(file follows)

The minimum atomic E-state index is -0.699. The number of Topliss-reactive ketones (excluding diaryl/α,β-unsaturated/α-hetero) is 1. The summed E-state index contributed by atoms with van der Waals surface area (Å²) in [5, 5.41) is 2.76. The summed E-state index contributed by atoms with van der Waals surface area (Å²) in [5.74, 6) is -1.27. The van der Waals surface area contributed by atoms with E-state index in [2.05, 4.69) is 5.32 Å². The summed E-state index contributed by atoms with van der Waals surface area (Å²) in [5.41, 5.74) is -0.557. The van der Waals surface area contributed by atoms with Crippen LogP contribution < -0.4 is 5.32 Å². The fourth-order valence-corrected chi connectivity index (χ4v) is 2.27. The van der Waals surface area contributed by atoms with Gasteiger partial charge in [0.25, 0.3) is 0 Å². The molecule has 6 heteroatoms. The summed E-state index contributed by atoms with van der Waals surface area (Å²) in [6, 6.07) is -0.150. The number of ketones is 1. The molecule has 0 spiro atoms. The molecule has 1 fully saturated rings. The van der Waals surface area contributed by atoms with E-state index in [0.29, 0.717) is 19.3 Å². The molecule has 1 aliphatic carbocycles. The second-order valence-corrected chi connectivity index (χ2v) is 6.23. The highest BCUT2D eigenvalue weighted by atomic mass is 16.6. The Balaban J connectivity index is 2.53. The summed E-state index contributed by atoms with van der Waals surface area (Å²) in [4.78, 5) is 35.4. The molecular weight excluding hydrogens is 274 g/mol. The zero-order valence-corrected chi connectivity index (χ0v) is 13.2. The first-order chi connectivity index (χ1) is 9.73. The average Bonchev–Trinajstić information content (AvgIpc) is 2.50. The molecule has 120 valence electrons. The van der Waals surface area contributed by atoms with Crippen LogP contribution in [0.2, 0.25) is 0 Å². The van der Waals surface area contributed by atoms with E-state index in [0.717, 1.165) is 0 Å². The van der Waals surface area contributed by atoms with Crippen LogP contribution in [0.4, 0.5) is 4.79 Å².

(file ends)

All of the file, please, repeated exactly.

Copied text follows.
The minimum atomic E-state index is -0.699. The number of Topliss-reactive ketones (excluding diaryl/α,β-unsaturated/α-hetero) is 1. The summed E-state index contributed by atoms with van der Waals surface area (Å²) in [5, 5.41) is 2.76. The summed E-state index contributed by atoms with van der Waals surface area (Å²) in [5.74, 6) is -1.27. The van der Waals surface area contributed by atoms with E-state index in [2.05, 4.69) is 5.32 Å². The summed E-state index contributed by atoms with van der Waals surface area (Å²) in [5.41, 5.74) is -0.557. The van der Waals surface area contributed by atoms with Crippen LogP contribution < -0.4 is 5.32 Å². The fourth-order valence-corrected chi connectivity index (χ4v) is 2.27. The van der Waals surface area contributed by atoms with Gasteiger partial charge in [0.25, 0.3) is 0 Å². The molecule has 6 heteroatoms. The summed E-state index contributed by atoms with van der Waals surface area (Å²) in [6, 6.07) is -0.150. The number of ketones is 1. The molecule has 0 spiro atoms. The molecule has 1 fully saturated rings. The van der Waals surface area contributed by atoms with E-state index in [0.29, 0.717) is 19.3 Å². The molecule has 1 aliphatic carbocycles. The second-order valence-corrected chi connectivity index (χ2v) is 6.23. The highest BCUT2D eigenvalue weighted by atomic mass is 16.6. The Balaban J connectivity index is 2.53. The summed E-state index contributed by atoms with van der Waals surface area (Å²) in [4.78, 5) is 35.4. The molecular weight excluding hydrogens is 274 g/mol. The zero-order valence-corrected chi connectivity index (χ0v) is 13.2. The first-order chi connectivity index (χ1) is 9.73. The average Bonchev–Trinajstić information content (AvgIpc) is 2.50. The molecule has 120 valence electrons. The van der Waals surface area contributed by atoms with Crippen LogP contribution in [0.2, 0.25) is 0 Å². The van der Waals surface area contributed by atoms with E-state index in [0.717, 1.165) is 0 Å². The van der Waals surface area contributed by atoms with Crippen LogP contribution in [0.4, 0.5) is 4.79 Å².